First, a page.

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An expert in pediatric radiology, Cranley spent his entire medical career at Boston City Hospital, now Boston Medical Center (BMC).
He earned a bachelor’s degree from Villanova University and a medical degree from MED. After completing his training in pediatrics at Boston City Hospital, he served for three years as a major in the Air Force, stationed at Shaw Air Force Base in Sumter, S.C.
After opening a private practice in pediatrics, he soon became enamored with radiology and went back to BU for training. He would spend the next 35 years in pediatric radiology.
In 1997, Cranley was appointed vice chair of MED’s department of radiology. He was for many years a member of the school’s admissions committee.
Cranley was passionate about treating children and mentoring students and residents, according to an obituary in the Boston Globe. “‘Dr. Bill,’ as he was affectionately known, was beloved for his leadership, his knowledge, his teaching, his dry and unflagging sense of humor, but mostly for his dedication to the care of children and the education of hundreds of medical students and residents,” according to the Globe.
He was honored by BMC with the Jerome Klein Award for Physician Excellence as well as the Jack O. Haller Award for Excellence in Teaching from the Society for Pediatric Radiology, which recognizes those who have demonstrated an “outstanding ability to educate trainees (medical student, resident, and fellow) and…shown sustained substantial excellence in mentorship skills.”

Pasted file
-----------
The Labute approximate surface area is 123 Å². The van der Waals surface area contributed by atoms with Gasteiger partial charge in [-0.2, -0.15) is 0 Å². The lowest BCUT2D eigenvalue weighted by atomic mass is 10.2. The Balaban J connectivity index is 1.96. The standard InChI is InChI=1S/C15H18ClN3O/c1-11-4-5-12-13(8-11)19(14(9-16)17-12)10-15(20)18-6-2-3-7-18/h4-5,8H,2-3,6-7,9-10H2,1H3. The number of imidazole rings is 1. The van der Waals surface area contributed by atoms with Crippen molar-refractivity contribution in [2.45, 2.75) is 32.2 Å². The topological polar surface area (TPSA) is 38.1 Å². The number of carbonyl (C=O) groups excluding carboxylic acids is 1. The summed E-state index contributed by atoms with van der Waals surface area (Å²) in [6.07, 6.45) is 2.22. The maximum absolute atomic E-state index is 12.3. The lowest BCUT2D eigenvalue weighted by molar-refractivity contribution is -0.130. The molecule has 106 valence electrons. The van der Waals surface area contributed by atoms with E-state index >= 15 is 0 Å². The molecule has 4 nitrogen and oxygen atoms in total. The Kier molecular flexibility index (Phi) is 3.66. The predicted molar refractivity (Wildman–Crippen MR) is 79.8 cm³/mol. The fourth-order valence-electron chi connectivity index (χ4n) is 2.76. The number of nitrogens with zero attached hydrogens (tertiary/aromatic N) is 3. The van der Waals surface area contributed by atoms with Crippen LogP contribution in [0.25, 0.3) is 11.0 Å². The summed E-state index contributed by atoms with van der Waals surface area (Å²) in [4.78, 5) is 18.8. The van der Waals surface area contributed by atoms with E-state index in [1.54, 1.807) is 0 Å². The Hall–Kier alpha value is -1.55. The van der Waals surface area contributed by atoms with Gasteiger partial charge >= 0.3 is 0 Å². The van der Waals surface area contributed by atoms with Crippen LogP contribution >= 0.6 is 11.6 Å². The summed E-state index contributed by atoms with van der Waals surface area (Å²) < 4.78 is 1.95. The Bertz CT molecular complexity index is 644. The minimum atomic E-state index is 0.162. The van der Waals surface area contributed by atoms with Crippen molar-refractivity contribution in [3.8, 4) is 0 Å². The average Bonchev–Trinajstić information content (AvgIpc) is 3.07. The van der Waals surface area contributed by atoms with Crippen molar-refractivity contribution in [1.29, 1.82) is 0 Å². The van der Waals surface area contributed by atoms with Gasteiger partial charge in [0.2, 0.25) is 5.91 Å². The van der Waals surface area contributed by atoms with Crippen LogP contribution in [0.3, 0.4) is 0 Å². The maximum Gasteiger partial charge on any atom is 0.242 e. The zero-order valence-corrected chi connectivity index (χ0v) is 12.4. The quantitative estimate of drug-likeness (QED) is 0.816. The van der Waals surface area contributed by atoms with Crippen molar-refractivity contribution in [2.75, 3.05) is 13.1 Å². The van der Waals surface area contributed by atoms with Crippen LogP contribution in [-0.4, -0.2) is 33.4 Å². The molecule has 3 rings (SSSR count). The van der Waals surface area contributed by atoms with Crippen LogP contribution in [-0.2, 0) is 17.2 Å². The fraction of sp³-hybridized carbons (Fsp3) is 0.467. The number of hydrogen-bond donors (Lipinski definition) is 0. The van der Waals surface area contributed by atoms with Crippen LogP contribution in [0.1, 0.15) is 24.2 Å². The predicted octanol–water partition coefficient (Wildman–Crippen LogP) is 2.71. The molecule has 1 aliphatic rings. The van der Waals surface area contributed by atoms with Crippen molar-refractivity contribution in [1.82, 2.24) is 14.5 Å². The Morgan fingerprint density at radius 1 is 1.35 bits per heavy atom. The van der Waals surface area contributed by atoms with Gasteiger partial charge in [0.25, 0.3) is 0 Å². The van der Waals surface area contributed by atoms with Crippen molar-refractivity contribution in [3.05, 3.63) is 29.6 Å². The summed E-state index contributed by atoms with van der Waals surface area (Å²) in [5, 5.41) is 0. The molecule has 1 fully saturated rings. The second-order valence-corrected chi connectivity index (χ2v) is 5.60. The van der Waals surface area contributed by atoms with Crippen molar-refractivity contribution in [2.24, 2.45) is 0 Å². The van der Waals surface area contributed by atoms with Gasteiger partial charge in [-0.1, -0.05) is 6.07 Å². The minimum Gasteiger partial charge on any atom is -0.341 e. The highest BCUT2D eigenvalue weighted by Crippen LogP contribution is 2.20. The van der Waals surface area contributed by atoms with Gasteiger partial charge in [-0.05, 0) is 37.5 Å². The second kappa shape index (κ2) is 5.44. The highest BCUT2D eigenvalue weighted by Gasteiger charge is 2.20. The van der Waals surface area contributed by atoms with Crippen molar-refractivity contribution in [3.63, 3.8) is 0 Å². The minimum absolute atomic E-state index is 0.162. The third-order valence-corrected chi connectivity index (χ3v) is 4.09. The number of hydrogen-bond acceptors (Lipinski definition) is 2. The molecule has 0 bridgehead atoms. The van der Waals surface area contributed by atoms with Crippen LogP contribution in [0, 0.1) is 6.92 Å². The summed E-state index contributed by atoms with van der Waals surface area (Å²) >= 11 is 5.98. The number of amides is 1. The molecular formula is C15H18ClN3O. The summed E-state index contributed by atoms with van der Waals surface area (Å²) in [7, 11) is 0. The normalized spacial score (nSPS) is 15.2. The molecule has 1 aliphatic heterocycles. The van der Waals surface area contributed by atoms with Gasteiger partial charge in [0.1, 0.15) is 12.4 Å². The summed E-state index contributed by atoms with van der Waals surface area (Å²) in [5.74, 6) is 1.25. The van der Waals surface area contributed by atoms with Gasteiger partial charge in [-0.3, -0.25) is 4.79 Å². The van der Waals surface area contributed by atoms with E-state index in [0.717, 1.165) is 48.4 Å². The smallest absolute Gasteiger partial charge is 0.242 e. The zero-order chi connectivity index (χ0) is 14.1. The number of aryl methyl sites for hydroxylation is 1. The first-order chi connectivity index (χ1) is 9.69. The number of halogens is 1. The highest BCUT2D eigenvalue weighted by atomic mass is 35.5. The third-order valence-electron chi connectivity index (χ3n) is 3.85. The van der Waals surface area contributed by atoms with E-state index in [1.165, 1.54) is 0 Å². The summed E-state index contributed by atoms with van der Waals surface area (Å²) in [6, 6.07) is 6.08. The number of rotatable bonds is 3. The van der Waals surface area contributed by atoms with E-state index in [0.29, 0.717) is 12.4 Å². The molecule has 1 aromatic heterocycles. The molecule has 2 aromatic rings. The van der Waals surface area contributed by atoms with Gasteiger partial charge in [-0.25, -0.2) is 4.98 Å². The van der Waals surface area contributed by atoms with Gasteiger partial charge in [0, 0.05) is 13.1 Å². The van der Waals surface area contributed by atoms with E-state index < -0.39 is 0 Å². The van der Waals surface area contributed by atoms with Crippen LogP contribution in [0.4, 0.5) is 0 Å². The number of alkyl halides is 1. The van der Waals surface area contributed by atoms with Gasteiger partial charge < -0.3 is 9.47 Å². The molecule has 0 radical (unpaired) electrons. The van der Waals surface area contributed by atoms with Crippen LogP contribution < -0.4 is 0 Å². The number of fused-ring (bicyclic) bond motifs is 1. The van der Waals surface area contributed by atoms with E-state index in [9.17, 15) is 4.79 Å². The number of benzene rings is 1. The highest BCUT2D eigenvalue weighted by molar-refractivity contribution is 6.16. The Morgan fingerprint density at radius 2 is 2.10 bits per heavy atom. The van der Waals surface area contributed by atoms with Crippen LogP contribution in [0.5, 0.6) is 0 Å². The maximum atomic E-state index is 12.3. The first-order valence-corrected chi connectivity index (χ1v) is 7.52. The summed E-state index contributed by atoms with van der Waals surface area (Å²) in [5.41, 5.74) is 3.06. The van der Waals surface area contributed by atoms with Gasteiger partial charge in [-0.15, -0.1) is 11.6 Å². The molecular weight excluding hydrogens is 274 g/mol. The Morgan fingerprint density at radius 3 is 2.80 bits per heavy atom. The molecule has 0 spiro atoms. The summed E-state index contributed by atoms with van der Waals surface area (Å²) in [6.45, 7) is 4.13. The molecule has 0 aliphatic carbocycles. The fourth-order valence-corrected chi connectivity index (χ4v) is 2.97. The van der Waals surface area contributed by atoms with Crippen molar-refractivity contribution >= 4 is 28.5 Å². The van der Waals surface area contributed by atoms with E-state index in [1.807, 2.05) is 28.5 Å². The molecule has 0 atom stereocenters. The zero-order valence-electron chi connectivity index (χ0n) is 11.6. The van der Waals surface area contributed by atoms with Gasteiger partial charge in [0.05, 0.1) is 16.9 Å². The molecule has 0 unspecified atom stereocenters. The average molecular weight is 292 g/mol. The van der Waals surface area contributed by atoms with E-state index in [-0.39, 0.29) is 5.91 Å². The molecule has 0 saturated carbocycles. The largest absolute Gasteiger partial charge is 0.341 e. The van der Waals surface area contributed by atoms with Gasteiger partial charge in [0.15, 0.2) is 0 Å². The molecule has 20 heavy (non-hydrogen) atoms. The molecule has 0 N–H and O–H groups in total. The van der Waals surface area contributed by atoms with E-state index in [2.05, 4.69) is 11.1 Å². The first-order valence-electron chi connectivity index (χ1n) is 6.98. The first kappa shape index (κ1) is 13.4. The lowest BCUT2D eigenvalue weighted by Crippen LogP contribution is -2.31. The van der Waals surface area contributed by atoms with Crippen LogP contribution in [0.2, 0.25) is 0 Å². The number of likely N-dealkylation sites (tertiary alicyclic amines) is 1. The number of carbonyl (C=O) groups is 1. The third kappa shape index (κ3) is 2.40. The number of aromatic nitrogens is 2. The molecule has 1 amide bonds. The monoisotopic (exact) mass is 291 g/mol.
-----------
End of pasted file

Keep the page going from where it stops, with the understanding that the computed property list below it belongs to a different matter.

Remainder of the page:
Outside the classroom and the hospital, Cranley’s favorite place was his family’s home on Bow Lake in New Hampshire. Madeline Rosenberger (CAS’14, COM’14)
Weintraub, an award-winning teacher of hematology, was known for putting patients at ease and helping future medical students become the best in their field.
Weintraub graduated from Harvard Medical School when he was only 23 years old. He interned at the Hospital of the University of Pennsylvania and became a resident at the University Hospital in Ann Arbor, Mich. He began the study of hematology during a fellowship at Mount Sinai Hospital in New York City.
He served three years as a captain in the Army Medical Corps, working as assistant chief of hematology at Walter Reed General Hospital in Washington, D.C., where he worked with pioneering hematologist William Crosby and where he conducted research on iron metabolism.
Weintraub began his career in academia at Tufts University School of Medicine in 1965; he joined the MED faculty in 1972. He was the chief of hematology at Boston Medical Center (BMC) for more than 25 years, working full-time well into his 70s.
He was honored by the medical center with the 2011 Jerome Klein Award for Physician Excellence. “Lewis has a gentle approach to educating and mentoring his students, and he makes sure patients always receive the ultimate care,” said Ravin Davidoff, a MED professor of clinical cardiology and BMC chief medical officer, at the awards ceremony on January 31, 2012. “Thank you for what you have given us and our patients.”
Weintraub also was nationally known for his research, according to David Seldin, a MED professor of medicine and microbiology and chief of the section of hematology-oncology at BMC, who told the Boston Globe that Weintraub was “a giant of hematology from a different era in medicine.” MR